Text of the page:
Background Music Makes Daily Life Worse, Not Better
Is background music necessary? Ever?
My favorite sound in the world is the white noise the city makes outside my open window. I hear distant traffic; the arrivals and departures of streetcars; all manner of beeps; the occasional (and always alluring) clacking of high heels; the ascendent smoke rings of conversation from who-knows-where and who-knows-how that find my second-story office; and, for another couple months at least, the chirping of birds.
On most days this time of year, it doesn't occur to me to turn my stereo on. When I do find myself leafing through my records in the middle of the day, it's usually the first sign something is amiss, and that I'm looking to escape some uncomfortable mental-emotional state I've wandered into. Otherwise, the white noise is perfect -- stirring, even.
So, background music: Does it make our lives better? Does it make it worse? Really. Think about it with me for a minute.
Say you're at a restaurant, you're alone. You've ordered your meal. The entire room's vibe is downtrodden; or maybe it's upwardly mobile -- this doesn't really matter right now. But there is a general dynamic here and you would like to suss it out. So you're pretending to draft a text or read a book while spying a couple at the next table. They're entertaining you in that way only unsuspecting people can.
Say no to background music?
Does this little play they're performing for your private benefit really require an artificial soundtrack? A '90s alternative rock digital station, say? Is the deep cut from Smashing Pumpkins' Siamese Dream blaring over the restaurant's stereo really going to enhance the flavor of that masala dosa the cook is preparing for you in the kitchen? Doesn't it, in fact, cheapen things some? Like the way already touching moments in movies are often canceled out when they are joined by a redundantly weepy song? Or an inappropriately soaring anthem, for that matter?
Then there's the question of the quality of music that's imposed on us in these situations. It might go against conventional wisdom, but I've always argued the better the music, the cheaper the experience. If I had my choice, I think I'd only hear Def Leppard songs (or some equally negligible and non-dynamic music) in public, because at least the quality of the music would match the quality of the listening experience. There's no worse way to hear a favorite song than while shopping at Whole Foods. To tune in to the unmistakable tambourine in "Pale Blue Eyes", while straining to pick up Sterling Morrison's lithe and slightly lewd guitar -- all of this over the buzz of the frozen food section: this is hell cleverly disguised as heaven. And like rock 'n' roll itself, it shouldn't be forgotten that such soft torment is a relatively new fixture within our civilization.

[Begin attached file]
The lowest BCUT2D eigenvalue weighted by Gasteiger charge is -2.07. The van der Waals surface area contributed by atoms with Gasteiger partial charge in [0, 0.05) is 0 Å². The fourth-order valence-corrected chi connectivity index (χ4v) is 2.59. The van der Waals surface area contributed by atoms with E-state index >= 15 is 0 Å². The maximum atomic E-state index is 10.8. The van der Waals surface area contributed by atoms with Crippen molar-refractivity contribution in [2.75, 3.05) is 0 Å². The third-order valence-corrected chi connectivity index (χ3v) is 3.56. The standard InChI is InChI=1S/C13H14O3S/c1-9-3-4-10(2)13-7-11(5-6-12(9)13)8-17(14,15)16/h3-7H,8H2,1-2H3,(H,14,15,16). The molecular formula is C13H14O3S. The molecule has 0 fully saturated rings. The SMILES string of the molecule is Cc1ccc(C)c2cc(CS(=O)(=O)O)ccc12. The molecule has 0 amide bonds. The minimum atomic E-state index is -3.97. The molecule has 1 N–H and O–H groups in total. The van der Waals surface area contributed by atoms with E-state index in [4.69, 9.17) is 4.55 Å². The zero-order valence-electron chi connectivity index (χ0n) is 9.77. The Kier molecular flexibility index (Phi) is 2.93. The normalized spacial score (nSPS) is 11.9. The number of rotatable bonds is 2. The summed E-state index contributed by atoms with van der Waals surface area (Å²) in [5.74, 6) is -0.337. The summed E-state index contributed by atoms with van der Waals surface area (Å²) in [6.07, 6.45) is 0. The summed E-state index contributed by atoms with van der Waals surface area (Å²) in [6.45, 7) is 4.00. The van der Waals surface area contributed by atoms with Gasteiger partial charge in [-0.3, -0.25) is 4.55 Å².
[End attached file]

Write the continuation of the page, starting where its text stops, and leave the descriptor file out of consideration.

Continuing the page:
The last 10 years have overflowed with op-eds about how iPods and smart phones are making us lonelier. The argument typically goes like this: our gadgets have made us insular and inattentive to our environment and to the people around us. But I think the ubiquity of background music -- in shops and eateries (even on the sidewalks immediately outside these businesses) -- was way ahead of this curve. Not because the constant hum of radio draws our attention inward so much, but because it blunts our receptors and upsets the natural mood and tempo that would otherwise unfold among us in our public spaces. Public sound systems have a passive-aggressive way of bullying our psyches around. Again, like movie soundtracks, they tell us when to be happy and sad. But they mostly try to gin us up to buy stuff. Once you step out of your home, the bluster is constant and imperceptibly wearying.
If you don't believe music can have this impact on the way we engage with one another, then pay close attention, next time you find yourself locked into a long conversation, to the way the changing tempos, keys, and dynamics coming from a nearby stereo will compel your interlocutor to, in turn, get serious, silly, impatient, even affectionate. Music, with its air-tickling vibrations, can be as much a physical presence as an extra person in the room, a third wheel slumped in the corner, singing directions at you.
Now, think back to that masala dosa, and imagine this influence multiplied by a couple dozen. Consider how inescapable background music is -- and how unnecessary it is in most cases.
Aren't such mood enhancements really just distractions from the rich yet subtle flavor of day-to-day living? Doesn't the addition of background music to your dining experience or your walk down the street rest on an aesthetic par with the injection of MSG into your diet? Don't such superfluous and attention-diverting boosters ruin our palate, both in the literal and metaphorical sense?
You know what my answer is. Now, turn off the radio and tell me yours.